SEBI Tightens Disclosure Norms For Listed Debt Entities
The recently notified standard of disclosures for listed debt entities have elicited a mixed response from industry.
While the higher level of governance requirements will benefit investors, companies will find it tough to comply with some of them, especially if they are closely held, experts told BloombergQuint
Last week, the Securities and Exchange Board of India notified amendments to its Listing Obligations and Disclosure Regulations ushering in stringent disclosures for entities with listed non-convertible debt securities above the threshold of Rs 500 crore.
These requirements have come after the market regulator had liberalised the listed debt market in June this year to enable smaller players and smaller issue sizes to access the listed bond market.
Just few months ago, the market regulator had allowed for greater access to the listed debt market by removing several hurdles, Sahil Arora, partner at Saraf & Partners, said. SEBI had removed restrictions on offer size, number of offers in a given year, allowing certain issuers who have been in existence for less than three years to access debt market, flexibility on charge creation, etc.
But now, for large players raising substantial money through the listed debt space, compliance on certain critical aspects have been brought on par with entities having listed equity securities, Arora told BloombergQuint.
Enhanced Governance For HVDs
The threshold, that is the outstanding value of debt will have to be tested at the end of each financial year. Entities touching the Rs 500-crore threshold will be categorised as 'high value debt listed entity'.
For these HVD listed entities, SEBI regulations which are otherwise applicable to all equity listed entities, will now apply on “a comply or explain” basis till March 31, 2023 and on a mandatory basis thereafter.
The new disclosures for listed debt companies include:
Composition of various committees of the board of directors, a code of conduct for them and senior management.
Terms and conditions of appointment of independent directors.
Criteria of making payments to non-executive directors.
Policy on dealing with related party transactions and determining ‘material’ subsidiaries.
Reporting outcome of board meetings to stock exchanges within 30 minutes.
Fraud/defaults by promoter, key managerial personnel, director, employees of listed entity or by listed entity or arrest of KMP, promoter.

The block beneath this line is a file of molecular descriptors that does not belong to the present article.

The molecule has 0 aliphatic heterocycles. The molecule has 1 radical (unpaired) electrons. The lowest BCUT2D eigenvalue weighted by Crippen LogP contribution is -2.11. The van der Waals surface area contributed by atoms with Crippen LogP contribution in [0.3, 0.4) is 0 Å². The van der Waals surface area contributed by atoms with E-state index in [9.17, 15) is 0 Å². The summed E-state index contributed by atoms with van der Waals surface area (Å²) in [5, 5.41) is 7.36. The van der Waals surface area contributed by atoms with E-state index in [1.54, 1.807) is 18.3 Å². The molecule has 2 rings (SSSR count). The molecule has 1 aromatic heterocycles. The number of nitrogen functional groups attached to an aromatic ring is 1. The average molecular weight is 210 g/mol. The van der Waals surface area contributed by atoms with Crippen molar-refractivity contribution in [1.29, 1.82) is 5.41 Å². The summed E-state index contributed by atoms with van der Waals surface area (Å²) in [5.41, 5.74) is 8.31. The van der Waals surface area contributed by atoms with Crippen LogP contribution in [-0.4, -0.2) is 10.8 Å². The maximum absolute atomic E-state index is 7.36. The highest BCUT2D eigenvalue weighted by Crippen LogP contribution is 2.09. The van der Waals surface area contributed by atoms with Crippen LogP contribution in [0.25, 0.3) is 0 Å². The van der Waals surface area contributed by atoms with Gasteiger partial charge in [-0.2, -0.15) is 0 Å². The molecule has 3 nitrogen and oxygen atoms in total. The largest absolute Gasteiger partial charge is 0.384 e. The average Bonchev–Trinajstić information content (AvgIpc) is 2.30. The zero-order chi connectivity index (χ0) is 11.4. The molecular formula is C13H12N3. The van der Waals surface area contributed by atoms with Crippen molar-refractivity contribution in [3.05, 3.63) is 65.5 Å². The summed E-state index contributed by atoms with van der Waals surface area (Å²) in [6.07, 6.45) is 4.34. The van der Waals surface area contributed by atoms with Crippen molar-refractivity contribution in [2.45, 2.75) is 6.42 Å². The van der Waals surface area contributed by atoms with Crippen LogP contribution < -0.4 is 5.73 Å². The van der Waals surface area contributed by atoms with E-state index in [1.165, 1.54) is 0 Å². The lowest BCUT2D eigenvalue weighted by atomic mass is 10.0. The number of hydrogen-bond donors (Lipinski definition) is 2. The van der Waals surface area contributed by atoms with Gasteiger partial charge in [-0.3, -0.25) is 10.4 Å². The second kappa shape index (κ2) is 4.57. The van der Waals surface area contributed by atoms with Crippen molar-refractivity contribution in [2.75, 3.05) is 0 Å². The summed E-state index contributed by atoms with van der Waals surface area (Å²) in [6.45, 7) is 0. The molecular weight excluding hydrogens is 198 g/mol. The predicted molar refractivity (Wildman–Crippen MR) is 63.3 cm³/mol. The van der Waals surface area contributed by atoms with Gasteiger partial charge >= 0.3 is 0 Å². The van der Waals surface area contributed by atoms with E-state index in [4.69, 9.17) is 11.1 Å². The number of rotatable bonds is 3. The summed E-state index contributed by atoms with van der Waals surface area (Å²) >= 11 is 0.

Change in directors, KMPs, auditors.
Detailed reasons in case of auditor resignation.
Resolution plan, restructuring in relation to loans or borrowings from banks, financial institutions.
Details of corporate insolvency resolution process if applicable.
These new set of disclosures for HVD listed entities are similar to that of listed equities. While well intended, many requirements such as independent, non-executive board of directors, audit committee, risk management committee etc. will be tough to comply with especially for closely held companies, Upasana Rao, partner at Trilegal, said.
Raising The Disclosure Bar
With effect from April 1, 2021, company law provisions for privately placed listed debt securities and non-convertible redeemable preference shares have been relaxed. Both have been excluded from the definition of 'listed company' under Companies Act, 2013.
This meant considerable compliance relaxations for such issuers under the company law, Nischal Arora, partner at Nangia Anderson, said. But clearly, SEBI wants tighter corporate governance for entities with high value listed debt, he said.
The industry, however, would've appreciated a heads-up, Arora said.
What is surprising is that there was no mention of these enhanced compliance expectations for larger debt issuances when SEBI had sought public comments on the liberalisation of the debt security regulations a few months back. This would have helped industry players who seem to have been caught off guard.Sahil Arora, Partner, Saraf & Partners
SEBI disclosure requirements will be an additional compliance burden besides applicable disclosures under company law or guidelines issued by Reserve Bank of India, experts said.
According to Rao, one such prominent example is that of financial companies and NBFCs which routinely employ the listed NCD route. The challenge is that these entities also have disclosure requirements mandated by RBI. So, parallel compliances will now run for these companies which will certainly be cumbersome, she added.
That said, investors will surely benefit from higher disclosures. The stricter requirements will certainly result in companies being more transparent and accountable to their investors.
For instance, earlier there was a half yearly financial disclosure requirement which has now been moved on to a quarterly basis. If there is ‘material’ event, that has to be informed almost immediately. Thus, investors will be able to track the progress of the companies on a real time basis.Upasana Rao, Partner, Trilegal
The regulations, as they stand, mean that once an entity touches the Rs 500 crore outstanding debt mark and becomes subject to these enhanced disclosures, they will continue to be governed by these disclosures even if the debt value falls subsequently, Rao explained.